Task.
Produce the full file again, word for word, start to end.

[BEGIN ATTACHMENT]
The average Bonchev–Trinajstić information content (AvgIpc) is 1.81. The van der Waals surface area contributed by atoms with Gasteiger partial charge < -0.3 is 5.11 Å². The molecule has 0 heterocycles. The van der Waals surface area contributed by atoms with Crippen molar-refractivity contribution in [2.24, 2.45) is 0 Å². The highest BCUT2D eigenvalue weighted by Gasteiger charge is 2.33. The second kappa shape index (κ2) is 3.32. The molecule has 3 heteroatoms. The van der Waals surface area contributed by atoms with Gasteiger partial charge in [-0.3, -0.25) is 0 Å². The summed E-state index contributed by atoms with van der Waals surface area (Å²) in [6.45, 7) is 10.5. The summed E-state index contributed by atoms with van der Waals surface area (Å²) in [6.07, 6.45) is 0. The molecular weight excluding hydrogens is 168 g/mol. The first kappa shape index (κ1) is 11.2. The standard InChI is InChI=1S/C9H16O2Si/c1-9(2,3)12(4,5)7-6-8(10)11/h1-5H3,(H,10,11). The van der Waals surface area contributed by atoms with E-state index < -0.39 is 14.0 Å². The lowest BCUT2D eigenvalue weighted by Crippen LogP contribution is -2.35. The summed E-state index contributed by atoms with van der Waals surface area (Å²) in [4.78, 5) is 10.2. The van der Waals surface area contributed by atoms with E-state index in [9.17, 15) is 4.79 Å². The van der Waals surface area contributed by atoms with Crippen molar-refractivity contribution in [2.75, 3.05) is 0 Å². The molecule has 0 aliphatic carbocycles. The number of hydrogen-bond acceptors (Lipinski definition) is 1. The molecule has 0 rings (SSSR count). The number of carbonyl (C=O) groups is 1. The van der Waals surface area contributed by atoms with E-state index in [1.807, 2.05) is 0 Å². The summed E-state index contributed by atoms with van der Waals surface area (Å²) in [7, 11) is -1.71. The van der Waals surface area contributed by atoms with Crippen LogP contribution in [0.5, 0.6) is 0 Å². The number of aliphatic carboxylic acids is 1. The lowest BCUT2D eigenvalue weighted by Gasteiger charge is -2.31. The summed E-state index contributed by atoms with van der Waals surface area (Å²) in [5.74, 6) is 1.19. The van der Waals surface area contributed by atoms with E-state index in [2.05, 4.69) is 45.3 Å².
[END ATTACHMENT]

The average Bonchev–Trinajstić information content (AvgIpc) is 1.81. The van der Waals surface area contributed by atoms with Gasteiger partial charge < -0.3 is 5.11 Å². The molecule has 0 heterocycles. The van der Waals surface area contributed by atoms with Crippen molar-refractivity contribution in [2.24, 2.45) is 0 Å². The highest BCUT2D eigenvalue weighted by Gasteiger charge is 2.33. The second kappa shape index (κ2) is 3.32. The molecule has 3 heteroatoms. The van der Waals surface area contributed by atoms with Gasteiger partial charge in [-0.3, -0.25) is 0 Å². The summed E-state index contributed by atoms with van der Waals surface area (Å²) in [6.45, 7) is 10.5. The summed E-state index contributed by atoms with van der Waals surface area (Å²) in [6.07, 6.45) is 0. The molecular weight excluding hydrogens is 168 g/mol. The first kappa shape index (κ1) is 11.2. The standard InChI is InChI=1S/C9H16O2Si/c1-9(2,3)12(4,5)7-6-8(10)11/h1-5H3,(H,10,11). The van der Waals surface area contributed by atoms with E-state index < -0.39 is 14.0 Å². The lowest BCUT2D eigenvalue weighted by Crippen LogP contribution is -2.35. The summed E-state index contributed by atoms with van der Waals surface area (Å²) in [4.78, 5) is 10.2. The van der Waals surface area contributed by atoms with E-state index in [9.17, 15) is 4.79 Å². The van der Waals surface area contributed by atoms with Crippen molar-refractivity contribution in [2.75, 3.05) is 0 Å². The molecule has 0 aliphatic carbocycles. The number of hydrogen-bond acceptors (Lipinski definition) is 1. The molecule has 0 rings (SSSR count). The number of carbonyl (C=O) groups is 1. The van der Waals surface area contributed by atoms with E-state index in [1.807, 2.05) is 0 Å². The summed E-state index contributed by atoms with van der Waals surface area (Å²) in [7, 11) is -1.71. The van der Waals surface area contributed by atoms with Crippen LogP contribution in [0.5, 0.6) is 0 Å². The number of aliphatic carboxylic acids is 1. The lowest BCUT2D eigenvalue weighted by Gasteiger charge is -2.31. The summed E-state index contributed by atoms with van der Waals surface area (Å²) in [5.74, 6) is 1.19. The van der Waals surface area contributed by atoms with E-state index in [2.05, 4.69) is 45.3 Å².